- March 11, 2020
Longboat Key residents will head to the polls on March 17 to make a decision that could stay with them for the next eight years.
Oh, and at least some will vote for a presidential candidate, too.
With no Town Commission races to be decided this election cycle – commissioners-elect BJ Bishop and Sherry Dominick faced no opposition and will be sworn in on March 23 – the only local issue for all residents to decide is borrowing for the town’s next beach management program. Republicans, Democrats and voters with no party affiliations are eligible to vote.
Voters in both the Bayside and Gulfside districts will cast ballots separately to authorize the town to borrow up to $34.5 million over no more than eight years to pour upwards of 1 million cubic yards of sand on four erosional hotspots: the north end, a stretch around Whitney Beach, a larger spot on the mid-island and the area north of New Pass. Five sand-saving groins are also in the plan for the north end.
Gulfside residents would pay 80% of the debt, Bayside residents 20% if both sides approve the measure.
Town officials stress the terms of the borrowing listed on the ballot are maximums. Over the course of three previous cycles of voter authorization and borrowing for beach projects, about $51 million in borrowing was OK’d, but the town borrowed about $40 million.
The current $34.5 million figure is based on the borrowing for the project without any state reimbursement. Such refunds are competitive and can’t be guaranteed, but town officials said some kind of consideration is likely based on previous experience. Town staffers have been making the rounds of homeowner and condo groups of late, discussing the ballot issue, the finances behind it and delivering a Beach 101 session.
On Tuesday at Town Hall, before about a dozen residents, Public Works Director Isaac Brownman, Finance Director Sue Smith and Project Manager Charlie Mopps ran through what voters can expect and explained a lot of the whys behind beach renourishment, the construction of groins and how beaches themselves work.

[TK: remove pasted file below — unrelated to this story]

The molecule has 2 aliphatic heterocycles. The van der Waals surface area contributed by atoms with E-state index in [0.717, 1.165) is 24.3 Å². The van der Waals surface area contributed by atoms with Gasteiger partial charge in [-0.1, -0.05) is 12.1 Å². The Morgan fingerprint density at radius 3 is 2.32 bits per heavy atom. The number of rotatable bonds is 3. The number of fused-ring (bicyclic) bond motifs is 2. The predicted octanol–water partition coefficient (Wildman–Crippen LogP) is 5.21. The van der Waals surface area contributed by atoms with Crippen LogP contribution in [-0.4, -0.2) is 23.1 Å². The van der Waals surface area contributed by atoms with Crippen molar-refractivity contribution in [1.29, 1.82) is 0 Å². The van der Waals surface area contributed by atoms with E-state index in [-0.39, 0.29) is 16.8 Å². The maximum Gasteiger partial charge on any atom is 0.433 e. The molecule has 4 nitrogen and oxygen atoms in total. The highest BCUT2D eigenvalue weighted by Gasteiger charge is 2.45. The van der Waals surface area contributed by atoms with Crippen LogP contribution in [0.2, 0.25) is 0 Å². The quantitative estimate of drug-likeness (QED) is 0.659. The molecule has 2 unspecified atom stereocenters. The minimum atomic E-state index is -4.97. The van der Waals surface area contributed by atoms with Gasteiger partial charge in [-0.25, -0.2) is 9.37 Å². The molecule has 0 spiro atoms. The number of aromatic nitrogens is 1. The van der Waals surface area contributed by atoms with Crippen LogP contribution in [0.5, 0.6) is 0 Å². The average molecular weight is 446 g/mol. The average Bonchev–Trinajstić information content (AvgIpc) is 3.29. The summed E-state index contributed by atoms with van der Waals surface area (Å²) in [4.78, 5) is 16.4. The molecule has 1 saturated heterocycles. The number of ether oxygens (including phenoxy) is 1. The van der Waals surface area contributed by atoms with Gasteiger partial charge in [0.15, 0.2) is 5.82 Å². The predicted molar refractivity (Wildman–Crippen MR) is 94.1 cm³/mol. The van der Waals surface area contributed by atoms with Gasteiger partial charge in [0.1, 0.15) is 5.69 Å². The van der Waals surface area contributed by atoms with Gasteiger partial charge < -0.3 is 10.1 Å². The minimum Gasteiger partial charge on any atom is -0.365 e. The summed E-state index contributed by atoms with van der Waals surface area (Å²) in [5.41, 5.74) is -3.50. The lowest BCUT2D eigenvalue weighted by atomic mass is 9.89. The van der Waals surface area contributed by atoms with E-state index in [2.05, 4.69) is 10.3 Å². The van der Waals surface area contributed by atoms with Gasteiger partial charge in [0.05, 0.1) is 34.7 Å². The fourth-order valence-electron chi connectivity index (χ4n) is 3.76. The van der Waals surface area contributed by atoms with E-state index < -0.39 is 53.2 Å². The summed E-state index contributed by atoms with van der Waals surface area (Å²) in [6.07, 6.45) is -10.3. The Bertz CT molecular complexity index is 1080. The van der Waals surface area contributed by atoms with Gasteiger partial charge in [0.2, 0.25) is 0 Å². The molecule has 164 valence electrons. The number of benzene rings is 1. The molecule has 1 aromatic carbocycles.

“The town does invest a lot of time and taxpayer money into how those beaches are managed,’’ Brownman said. “People might say ‘why is this done, why is so much time and effort and money spent on the beaches?’ The shoreline of Longboat Key is a core and key asset to the island itself.’’
Throughout the island’s history, though, wide recreational beaches weren’t always seen as an amenity. As late as 1993, the beaches were narrower and armored with seawalls, rock revetments and groins designed to protect property from erosion. Brownman said those structures often performed their primary duty at the expense of the beach itself.
Since then, the town has chosen to manage and engineer its beaches with periodic renourishment and maintenance projects. The project under consideration now includes construction of five groins in the north end, designed to lock sand into one of the island’s most dynamic areas.
Mopps said not only will those groins cut down on the eastward growth of Greer Island, but also keep beaches to the south healthier longer. He said an engineered beach, which describes the length of Longboat Key's shoreline, is a better defense against storm surges and potential hazards from sea level rise than the old-style concrete structures while also maintaining an optimum nesting site for sea turtles and shorebirds.
"When we develop these beaches, you always see the big dune system,'' Mopps said. "That's the protection against sea level rise and storm surge protection. It's kind of hitting two key elements for the price of one.''